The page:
Recent events, especially the U.S.-China trade war and the COVID-19 pandemic, have exposed the fragility of global supply chains. Leading up to the current disruptions, companies seeking the lowest labor rates had stretched their supply chains far away from some of their major markets most notably the United States. Many companies took advantage of the low labor rates in parts of Asia. This trend spanned many industries including medical capital equipment. The low cost of labor coupled with the need to be able to address the growing Chinese market made a compelling case to site manufacturing operations in or near China. This trend has by no means reversed, however some of the calculus has changed and many manufacturers are beginning to re-shore at least some of their production to the U.S. While each company is in a unique situation and has its specific reasoning for it, the move to reshoring is being driven by some bigger picture trends.
For many years the trend toward globalization and free trade continued relatively uninterrupted. More recently there have been some significant moves toward “de-globalization.” Significant examples include the British exit from the EU, heightened trade tensions between the U.S. and China in the form of tariffs and the U.S. withdrawal from Trans-Pacific Partnership. The U.S.-China relationship continues to be strained, and in some cases, creates a polarity between the two states as evidenced in the U.S. placing restrictions on the Chinese telecom firm Huawei from access to U.S. semiconductor chip technology. This polarity has been apparent with the U.S. attempt to dissuade key EU countries like Germany from utilizing Huawei for its 5G infrastructure.
The Asian Contradictions
China’s increasingly aggressive stance in foreign relations and its failure to observe universally accepted human rights has exacerbated the real and perceived geo-political risk associated with operating there. China has broken its agreements with respect to Hong Kong and has aggressively cracked down on pro-democracy protestors along with increasing the persecution of ethnic minorities like the Uyghurs. These actions have contradicted the traditional U.S. State Department thinking that increasing trade and economic relations would cause China to open and evolve to a more democratic and free society. This realization along with a more aggressive, expansionist Chinese foreign policy that increases the potential of real conflict has given business leaders pause.
Parts of Asia such as China and South Korea in particular have experienced increased labor costs as a result of an improved standard of living. This has driven U.S. based companies to seek lower labor cost markets such as Vietnam. These lower cost countries may in some cases lack the infrastructure, workforce necessary and can also present more pronounced cultural and language barriers to doing business. Adding increased cost and cost variability of logistics, some U.S. based companies are finding it more advantageous to address the North American market from manufacturing locations in the U.S.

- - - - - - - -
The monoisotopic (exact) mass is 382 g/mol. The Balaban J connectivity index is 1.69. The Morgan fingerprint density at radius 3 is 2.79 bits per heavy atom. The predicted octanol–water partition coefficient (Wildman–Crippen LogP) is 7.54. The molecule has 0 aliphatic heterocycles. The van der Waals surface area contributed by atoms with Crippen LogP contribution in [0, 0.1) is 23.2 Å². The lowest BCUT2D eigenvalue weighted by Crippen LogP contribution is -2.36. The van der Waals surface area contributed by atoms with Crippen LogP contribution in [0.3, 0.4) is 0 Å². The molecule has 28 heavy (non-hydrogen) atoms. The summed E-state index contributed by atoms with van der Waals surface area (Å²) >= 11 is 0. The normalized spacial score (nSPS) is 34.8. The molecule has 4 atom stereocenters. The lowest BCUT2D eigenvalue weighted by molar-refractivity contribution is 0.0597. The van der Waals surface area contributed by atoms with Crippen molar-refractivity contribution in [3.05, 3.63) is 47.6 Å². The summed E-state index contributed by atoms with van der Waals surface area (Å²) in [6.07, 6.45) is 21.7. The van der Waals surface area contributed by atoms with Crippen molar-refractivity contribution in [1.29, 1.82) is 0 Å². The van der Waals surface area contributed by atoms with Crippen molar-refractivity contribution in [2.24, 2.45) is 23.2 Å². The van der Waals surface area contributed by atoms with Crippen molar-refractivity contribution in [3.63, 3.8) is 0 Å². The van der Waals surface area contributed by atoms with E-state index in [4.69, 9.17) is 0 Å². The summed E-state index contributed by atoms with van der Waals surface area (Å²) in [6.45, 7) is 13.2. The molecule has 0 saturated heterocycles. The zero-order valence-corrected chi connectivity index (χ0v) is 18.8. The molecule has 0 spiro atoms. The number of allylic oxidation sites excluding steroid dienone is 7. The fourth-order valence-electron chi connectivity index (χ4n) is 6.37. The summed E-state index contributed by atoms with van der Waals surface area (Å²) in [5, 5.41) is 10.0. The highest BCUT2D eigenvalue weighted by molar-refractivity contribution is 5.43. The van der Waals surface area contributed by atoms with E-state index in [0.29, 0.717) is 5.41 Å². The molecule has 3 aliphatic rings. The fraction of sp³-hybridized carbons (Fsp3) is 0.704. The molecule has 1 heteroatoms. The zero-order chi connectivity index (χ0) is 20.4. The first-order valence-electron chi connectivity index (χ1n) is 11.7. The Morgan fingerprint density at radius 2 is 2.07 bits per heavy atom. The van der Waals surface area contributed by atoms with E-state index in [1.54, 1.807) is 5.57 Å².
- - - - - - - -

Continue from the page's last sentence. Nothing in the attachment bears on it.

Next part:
China’s unwillingness to respect intellectual property (IP) rights of foreign firms and increasingly aggressive state sanctioned technology theft have added enough cost and risk to induce some firms to pull manufacturing assets out of China. In some cases, those assets and capacity have been set up in the U.S.
Additional Manufacturing Costs
Many manufacturing firms have also experienced the relatively widespread use of counterfeit raw materials and commercial industrial products produced in China. This has created the need to have materials shipped in to manufacturing operations in China from reliable sources in other countries, adding to overall costs and lead times.
An often-overlooked factor in the increase in reshoring of manufacturing from low cost countries in Asia is the adaptation of lean practices in the supply chain arena. Lean principals applied to procurement tend to drive simplification shortening of supply chains. More companies are adopting a “make where you sell” approach. Because North America remains many firms’ largest market it makes sense that more manufacturing operations are being re shored. Related to the application of lean is a greater emphasis on Total Cost. Landed costs are considered in addition to those cost that are more difficult to quantify such as the cost of additional lead time, communication issues, quality problems, etc.
If there is anything companies have learned from the COVID-19 crisis it is that risk reduction in supply chains is critical. Now more than ever supply chains are being subjected to rigorous risk analysis. The attempt to quantify risk inherent in offshoring has brought to light a lot of the geopolitical, quality, and delivery risk that has always been there.
As the cost and risk continue to rise for U.S. manufacturers with operations in China, labor saving technology has accelerated to further improve the economics of reshoring. Advances in technologies like robotics, unattended machining, additive manufacturing, machine vision and artificial intelligence have allowed North American manufactures to eliminate labor and drive productivity. These advances have afforded COGS reductions for manufacturers without the risk and problems inherent in offshore manufacturing.
As the world continues to de-globalize, the risks and costs associated with offshore production appear set to continue trending upward. Here at home, the rapid improvements in technology also continue; creating the opportunity for more and more North American manufacturers to re-shore their manufacturing capacity to serve their domestic markets.
Keller Technology supports global manufacturers with custom machinery and contract manufacturing services. Are you considering bringing production back to the U.S.? We are ready to help.